Road to Recovery

One of the snakes being released receives a fluorescent coating to enable scientists to temporarily track it. Photo by Sharon Dewar.

Restoring Smooth Green Snakes to the Region

Coated in fluorescent powder, three smooth green snakes made their way into the Lake County Forest Preserve landscape. By using black lights to trace the trail left behind, researchers with Lincoln Park Zoo and the forest preserve district hope to establish a path that will end with these native snakes being restored to the region.

Small, vibrant insect eaters, smooth green snakes naturally make their homes in prairies and marshes—areas desirable for human development. The reptiles’ numbers declined in Lake County as houses and farms sprung up. Even after forest preserve biologists restored native habitat, the snakes didn’t recolonize the area on their own. “The landscape seemed to meet their needs, but the snakes just weren’t returning,” says Conservation Biologist Joanne Earnhardt, Ph.D.

Another approach was needed. So the Forest Preserve began a conservation partnership with Lincoln Park Zoo. By establishing a zoo-based breeding program, the collaborators aimed to build a healthy population for eventual release into the wild.

A large clutch of eggs rescued from land slated for development provided a fortuitous head start. Lincoln Park Zoo welcomed 83 hatchlings last summer. These were unprecedented arrivals, as no other accredited zoo had yet bred the species. “There isn’t much published information out there,” says Curator Diane Mulkerin. “We’re breaking new ground in caring for them.”

Lincoln Park Zoo’s expert animal care staff worked with researchers to discover the best methods for rearing the young snakes. While half were raised at the zoo, the others matured in protected shelters in the Lake County Forest Preserve. These accommodations provided natural food and habitat while offering protection from predators.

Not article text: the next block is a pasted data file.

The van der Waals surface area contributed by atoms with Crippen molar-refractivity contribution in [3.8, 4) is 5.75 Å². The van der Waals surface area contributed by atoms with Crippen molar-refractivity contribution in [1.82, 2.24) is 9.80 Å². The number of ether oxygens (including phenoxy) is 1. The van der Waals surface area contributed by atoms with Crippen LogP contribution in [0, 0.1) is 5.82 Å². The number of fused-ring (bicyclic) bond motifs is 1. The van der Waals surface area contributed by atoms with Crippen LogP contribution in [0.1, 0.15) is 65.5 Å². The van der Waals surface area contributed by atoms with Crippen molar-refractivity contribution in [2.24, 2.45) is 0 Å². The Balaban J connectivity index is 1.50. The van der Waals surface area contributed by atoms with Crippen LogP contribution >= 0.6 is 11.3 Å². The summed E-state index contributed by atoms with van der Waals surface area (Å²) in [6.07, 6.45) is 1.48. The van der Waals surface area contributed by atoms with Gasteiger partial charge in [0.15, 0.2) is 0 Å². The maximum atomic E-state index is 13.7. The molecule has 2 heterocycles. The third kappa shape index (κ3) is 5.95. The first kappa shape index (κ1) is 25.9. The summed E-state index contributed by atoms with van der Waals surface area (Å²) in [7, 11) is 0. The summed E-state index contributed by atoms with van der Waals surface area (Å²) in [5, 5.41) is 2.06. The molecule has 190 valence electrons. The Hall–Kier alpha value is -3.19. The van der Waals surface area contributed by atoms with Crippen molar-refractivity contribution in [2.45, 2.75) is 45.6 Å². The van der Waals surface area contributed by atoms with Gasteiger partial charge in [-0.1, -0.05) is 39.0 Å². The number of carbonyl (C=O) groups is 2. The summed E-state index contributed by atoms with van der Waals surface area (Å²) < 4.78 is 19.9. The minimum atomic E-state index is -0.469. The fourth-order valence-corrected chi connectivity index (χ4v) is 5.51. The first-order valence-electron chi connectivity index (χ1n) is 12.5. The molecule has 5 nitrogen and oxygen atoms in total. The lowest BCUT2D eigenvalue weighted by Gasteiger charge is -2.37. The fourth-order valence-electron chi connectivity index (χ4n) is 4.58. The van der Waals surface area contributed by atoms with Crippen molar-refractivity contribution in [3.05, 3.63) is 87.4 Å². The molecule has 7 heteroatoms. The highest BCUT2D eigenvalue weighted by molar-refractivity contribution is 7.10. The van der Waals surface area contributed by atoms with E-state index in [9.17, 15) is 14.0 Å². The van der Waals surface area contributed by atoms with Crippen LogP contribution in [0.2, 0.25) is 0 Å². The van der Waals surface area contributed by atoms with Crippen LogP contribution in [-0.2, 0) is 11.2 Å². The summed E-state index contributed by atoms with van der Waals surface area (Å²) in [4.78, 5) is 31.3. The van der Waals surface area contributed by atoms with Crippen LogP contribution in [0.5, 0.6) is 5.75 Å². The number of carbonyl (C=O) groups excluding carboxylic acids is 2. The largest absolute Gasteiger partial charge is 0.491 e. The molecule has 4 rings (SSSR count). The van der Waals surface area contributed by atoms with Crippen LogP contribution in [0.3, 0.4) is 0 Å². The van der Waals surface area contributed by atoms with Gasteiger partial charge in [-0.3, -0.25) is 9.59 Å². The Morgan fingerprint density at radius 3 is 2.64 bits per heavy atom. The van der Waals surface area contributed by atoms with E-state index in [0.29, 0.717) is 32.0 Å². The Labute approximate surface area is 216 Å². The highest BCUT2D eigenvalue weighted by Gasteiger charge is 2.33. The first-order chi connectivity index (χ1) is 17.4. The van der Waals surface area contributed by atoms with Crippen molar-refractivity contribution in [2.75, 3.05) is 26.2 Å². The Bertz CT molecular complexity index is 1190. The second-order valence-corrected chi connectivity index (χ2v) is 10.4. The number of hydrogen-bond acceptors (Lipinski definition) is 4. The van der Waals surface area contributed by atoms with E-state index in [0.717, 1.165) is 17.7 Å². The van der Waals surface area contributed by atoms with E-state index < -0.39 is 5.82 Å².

After a year of growth, the conservation partners decided the time was right to release the first set of snakes into natural homes in the wild. The three snakes coated in powder made their way into the camouflaging grasslands. Three others were placed in the soft-release enclosures to study whether acclimation eases a future release.

While the powder will wear off, future snakes will be equipped with tiny radio transmitters enabling the researchers to follow them as they establish themselves in their new homes. The nondisruptive devices are attached to the snakes’ scales and will be cast off when the snakes undergo their next shed.

“We need to follow along to see where they like to live and how they’re establishing themselves in their new homes,” says Reintroduction Biologist Allison Sacerdote, Ph.D. “It’s that kind of data that will help us restore them to the wild.”


by James Seidler